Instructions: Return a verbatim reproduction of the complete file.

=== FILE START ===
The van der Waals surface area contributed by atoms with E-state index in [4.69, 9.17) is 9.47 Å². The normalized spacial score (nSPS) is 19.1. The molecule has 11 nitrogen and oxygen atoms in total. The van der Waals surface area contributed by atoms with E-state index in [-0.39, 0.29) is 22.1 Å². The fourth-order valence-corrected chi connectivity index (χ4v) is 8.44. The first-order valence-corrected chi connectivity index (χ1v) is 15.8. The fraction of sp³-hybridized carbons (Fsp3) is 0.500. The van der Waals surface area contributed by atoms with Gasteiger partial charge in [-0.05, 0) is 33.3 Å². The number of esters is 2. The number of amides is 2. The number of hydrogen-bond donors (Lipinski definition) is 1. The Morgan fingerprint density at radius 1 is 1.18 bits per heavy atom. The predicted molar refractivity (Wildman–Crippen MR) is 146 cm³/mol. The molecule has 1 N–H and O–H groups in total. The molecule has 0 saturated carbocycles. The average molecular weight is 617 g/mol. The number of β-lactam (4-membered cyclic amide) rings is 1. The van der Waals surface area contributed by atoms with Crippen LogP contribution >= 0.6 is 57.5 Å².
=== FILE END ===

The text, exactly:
The van der Waals surface area contributed by atoms with E-state index in [4.69, 9.17) is 9.47 Å². The normalized spacial score (nSPS) is 19.1. The molecule has 11 nitrogen and oxygen atoms in total. The van der Waals surface area contributed by atoms with E-state index in [-0.39, 0.29) is 22.1 Å². The fourth-order valence-corrected chi connectivity index (χ4v) is 8.44. The first-order valence-corrected chi connectivity index (χ1v) is 15.8. The fraction of sp³-hybridized carbons (Fsp3) is 0.500. The van der Waals surface area contributed by atoms with Gasteiger partial charge in [-0.05, 0) is 33.3 Å². The number of esters is 2. The number of amides is 2. The number of hydrogen-bond donors (Lipinski definition) is 1. The Morgan fingerprint density at radius 1 is 1.18 bits per heavy atom. The predicted molar refractivity (Wildman–Crippen MR) is 146 cm³/mol. The molecule has 1 N–H and O–H groups in total. The molecule has 0 saturated carbocycles. The average molecular weight is 617 g/mol. The number of β-lactam (4-membered cyclic amide) rings is 1. The van der Waals surface area contributed by atoms with Crippen LogP contribution >= 0.6 is 57.5 Å².